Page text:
Once your child can identify and say the words you can build on that knowledge, cut the words out and help him/her place them in coherent ways to form sentences. e.g. “I like this dog”. Before you know it, your little one will be reading the words fluently and be able to spot them and build on them in the right context without ever feeling pressured or anxious. You can do this before the start of reception which will ofcourse help your child’s introduction to school and the academic expectations that inevitably come with it, a smooth and happy one.



Counting to 100 or thereabouts would be great. Count everything when you are out and about. Count steps, trees, red cars, blue cars, people with hats, without hats, purple flowers etc. Anything and everything. While it introduces your child to a fun way of counting higher and higher numbers, it also gives you a chance to interact and have fun with your child.

You can also use meal times as a way of teaching addition and subtraction. It will not only make meal times more fun but will also introduce your child to simple addition and subtraction. For e.g. ask your child how many pieces of carrot they want, put one and ask how many more they will need and so on and so forth. As he/she eats each piece, show him/her how many are left, ask him/her to eat two pieces and see how many are left. It is a simple, fun and easy way to help them understand quantity and also the concept of addition and subtraction even before entering reception.

If you invest in a small weighing scale, you and your child can have lots of fun trying to experiment with anything from pieces of lego to potatoes to see how much each thing weighs, what weighs more and what weighs less. It is so much fun and little children find it so exciting. Teach them the concepts of heavy and light, more and less,  full and empty and you’ll see how well they absorb and remember everything.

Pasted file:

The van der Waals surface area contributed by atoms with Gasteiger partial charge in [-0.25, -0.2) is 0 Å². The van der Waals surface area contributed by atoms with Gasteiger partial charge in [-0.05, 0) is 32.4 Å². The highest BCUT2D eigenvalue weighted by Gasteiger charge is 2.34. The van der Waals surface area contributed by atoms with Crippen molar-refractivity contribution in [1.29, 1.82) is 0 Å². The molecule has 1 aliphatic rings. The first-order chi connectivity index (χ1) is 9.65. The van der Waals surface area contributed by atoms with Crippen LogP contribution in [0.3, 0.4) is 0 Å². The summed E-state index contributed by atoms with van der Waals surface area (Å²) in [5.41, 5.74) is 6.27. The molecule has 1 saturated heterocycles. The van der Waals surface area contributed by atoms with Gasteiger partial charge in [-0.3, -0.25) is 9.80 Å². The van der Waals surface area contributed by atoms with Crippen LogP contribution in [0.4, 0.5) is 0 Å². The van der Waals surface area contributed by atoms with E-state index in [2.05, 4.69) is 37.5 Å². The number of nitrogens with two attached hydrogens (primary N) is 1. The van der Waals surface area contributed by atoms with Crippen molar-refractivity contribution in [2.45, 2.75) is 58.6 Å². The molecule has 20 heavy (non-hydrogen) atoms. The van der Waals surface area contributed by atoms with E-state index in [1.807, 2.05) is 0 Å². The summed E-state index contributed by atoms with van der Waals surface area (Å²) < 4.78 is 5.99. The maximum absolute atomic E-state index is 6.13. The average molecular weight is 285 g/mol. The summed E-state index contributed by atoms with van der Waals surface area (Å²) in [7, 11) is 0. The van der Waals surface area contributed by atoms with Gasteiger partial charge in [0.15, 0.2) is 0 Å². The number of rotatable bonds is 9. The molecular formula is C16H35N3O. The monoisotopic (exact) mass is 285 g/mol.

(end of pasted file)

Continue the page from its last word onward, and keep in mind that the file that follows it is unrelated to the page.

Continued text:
Creating a love of learning is easy. Most children are naturally inquisitive and introducing them to concepts through every day means, through their own toys, through what you have in your kitchen or your garden is usually the best way to help them understand and retain concepts that will in turn, help them when they are introduced to the same topics in more detail in school.

While there are always going to be children ahead and behind your child academically, if you do what you can to help your little one, the one thing you can be sure of is that he/she will not feel out of depth or struggle to keep up and go through the reception year happily and with ease, concentrating on making friends and enjoying school.

Just a piece of advice, be aware of how much time you spend staring at your mobile device when you are with your child. Too often I see parents/nannies on the bus, walking with their child, completely absorbed in their phones and the child, bored, kicking stones along the road, kicking their seat or just staring out of a window, sometimes, after many failed attempts to attract the adult’s attention.

Use the time you spend with your child to have fun and educate at the same time. It makes for a much closer relationship and it has the added bonus of a happy, chuckling child skipping along and enjoying to the fullest, the time they spend with you.

If you have any other great ideas of how to educate your child with everyday essentials, do please share them here for other mums and dads to share as well. We all want what is best for our children and it would be great if we could all help each other achieve that.

If you would like to know more ways of how to help your child learn through play, please feel free to drop us an email at [email protected]